Russia’s censorship agency, Roskomnadzor, has demanded 10 VPN service providers to link their Russian servers to the network of the agency.
This action aligns with Russia’s efforts to stop citizens from visiting banned websites.
The order said the VPN service providers should link their servers located in Russia by April 26, 2019.
Russian Government’s Demands
The 10 VPN providers mentioned in the recent order are HideMyAss!, IPVanish, ExpressVPN, Kaspersky Secure Connection, Hola VPN, NordVPN, KeepSolid, VyprVPN, OpenVPN and TorGuard.
All of these service providers were ordered to link their servers in Russia to the network of Roskomnadzor, the executive body that heads Russia’s censorship, control and supervision of media and telecommunications.
The reactions and the responses of the service providers who responded to the order were very similar.
Most of the companies have publicly declared their opposition to Russia’s demands, while Moscow-based Kaspersky Lab stated it would comply.
At least half of the providers said they will shut down the servers they have located in Russia.
However, Russian citizens will still have the ability to use the services of these providers, if they can reach the servers placed outside of Russia.
Providers’ Reactions to the Order
VyprVPN’s parent company, Golden Frog, posted its stance in a blog post, which also includes a screenshot of the email it received from Roskomnadzor.
The company stated it doesn’t keep physical servers in Russia because it opposes the strong censorship imposed by the Russian government. As such, they will not agree to the order.
Today, Russia is demanding VPN companies to be complicit with censorship, and we refuse. Read more on our blog, and learn why we don't keep physical servers in Russia. https://t.co/s9g7J0fJwz
— VyprVPN (@VyprVPN) March 28, 2019
TorGuard also explained they are cutting off business with Russian data centers and they have taken all the necessary steps to remove the physical servers out of the country.
In a blog post, TorGuard stated that the management team made a voluntary decision to remove the servers.
They also added that none of their equipment had been seized, and even if their servers were compromised, it would be impossible to expose customers’ data since they don’t keep usage logs.
IPVanish has also been vocal about their characterization of this order as a phase of “Russia’s censorship-agenda,” referring to the Russian government’s law that forbids the use of VPN services to reach blocked sites. This dates back to 2017.
Similarly, in 2016, IPVanish said they were demanded to store customers’ private data for a year.
Their response was very similar to the latest order; in July 2016 they removed all physical servers from Moscow.
IPVanish still offered encrypted connections and remained a service available for Russian users.
KeepSolid VPN Unlimited commented that it does not have any servers located in Russia, but it still will not comply with the order.
The company also says it has developed a specific protocol, KeepSolid Wise, which allows use in countries that block VPN services.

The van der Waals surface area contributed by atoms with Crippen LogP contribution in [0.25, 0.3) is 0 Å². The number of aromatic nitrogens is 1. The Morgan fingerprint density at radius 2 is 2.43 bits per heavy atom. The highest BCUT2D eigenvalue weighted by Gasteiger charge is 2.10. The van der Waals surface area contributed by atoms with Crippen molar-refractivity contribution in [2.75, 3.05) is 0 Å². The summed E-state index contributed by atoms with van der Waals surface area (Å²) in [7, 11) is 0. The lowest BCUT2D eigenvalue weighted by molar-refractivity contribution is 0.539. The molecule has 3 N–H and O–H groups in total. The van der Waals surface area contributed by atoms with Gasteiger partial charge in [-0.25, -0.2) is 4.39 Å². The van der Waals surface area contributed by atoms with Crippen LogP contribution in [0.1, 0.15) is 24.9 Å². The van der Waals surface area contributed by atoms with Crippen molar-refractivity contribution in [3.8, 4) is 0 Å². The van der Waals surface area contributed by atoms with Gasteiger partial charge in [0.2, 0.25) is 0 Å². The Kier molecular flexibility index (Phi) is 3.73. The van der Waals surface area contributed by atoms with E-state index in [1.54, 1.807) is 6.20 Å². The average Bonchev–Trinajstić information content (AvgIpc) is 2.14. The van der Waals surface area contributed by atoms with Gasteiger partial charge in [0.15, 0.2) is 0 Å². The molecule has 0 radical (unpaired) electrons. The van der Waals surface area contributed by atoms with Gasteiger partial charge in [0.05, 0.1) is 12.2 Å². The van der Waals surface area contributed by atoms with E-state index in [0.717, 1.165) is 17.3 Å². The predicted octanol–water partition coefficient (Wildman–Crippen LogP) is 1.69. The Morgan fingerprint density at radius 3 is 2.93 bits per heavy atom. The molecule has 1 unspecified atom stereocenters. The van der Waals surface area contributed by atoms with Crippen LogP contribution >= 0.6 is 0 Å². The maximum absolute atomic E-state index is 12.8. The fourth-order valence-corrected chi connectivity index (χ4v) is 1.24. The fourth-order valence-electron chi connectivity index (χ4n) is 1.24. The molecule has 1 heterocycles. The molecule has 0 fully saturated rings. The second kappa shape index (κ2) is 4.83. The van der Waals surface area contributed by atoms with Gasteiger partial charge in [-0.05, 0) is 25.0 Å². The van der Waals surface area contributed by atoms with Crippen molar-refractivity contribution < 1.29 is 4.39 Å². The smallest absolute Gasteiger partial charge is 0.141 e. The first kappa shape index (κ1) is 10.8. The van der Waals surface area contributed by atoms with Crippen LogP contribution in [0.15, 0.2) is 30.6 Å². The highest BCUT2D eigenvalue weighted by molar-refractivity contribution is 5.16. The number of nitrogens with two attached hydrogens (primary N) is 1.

Another blow is struck against online freedom. Russia demanded that VPN “hook up” to the Roskomnadzor’s list of banned sites & start complying with said blocks. @vpnunlimited is not going to cooperate with Roscomnadzor & won't join the Register of blocked resources in Russia. pic.twitter.com/bXoqSmrGMF
— VPN Unlimited (@vpnunlimited) March 29, 2019
ExpressVPN also did not agree to comply with the order. In an email to media, the company’s vice president stated ExpressVPN would never collaborate with the censorship efforts in any country, as a matter of principle.
On NordVPN’s blog, the company stated that it would be shutting down servers located in Russia.
Users who have connected their devices to NordVPN’s Russian servers will have to reconfigure the devices to be secure.
Users of Nord’s app will not have to do anything different as the app’s option to connect to Russia has been removed.
OpenVPN said in a Facebook post that it would not comply with the demand.
Further, the company’s CEO, Francis Dinha, also tweeted a statement opposing the order, noting his personal experience living in a regime under heavy censorship.
— Francis Dinha (@FrancisDinha) April 4, 2019
Hola VPN hasn’t yet publicized its position on the order, as there doesn’t appear to be a statement made on its website or social media handles.
HideMyAss! did not give a definitive answer to reporters’ questions about the Russian order, though they did state on Twitter that they’re working to figure out next steps.
We confirm we received a request from Roskomnadzor and we are reviewing our next steps. https://t.co/ENGgItPal4
— HMA VPN (@hidemyass) March 29, 2019
Kaspersky Lab, which is headquartered in Moscow, was the only VPN service provider from the list that said it will comply with the order.
In a written response to media, Kaspersky said the company complies with the laws of the countries where it operates.
Thus, Russia is not an exception. Additionally, it was mentioned that this Russian order does not affect the main purpose and functions of Kaspersky Secure Connection.
Kaspersky added that the Russian government’s requirements do not concern users of other countries, as they are only relevant to VPN users within the Russian territory.
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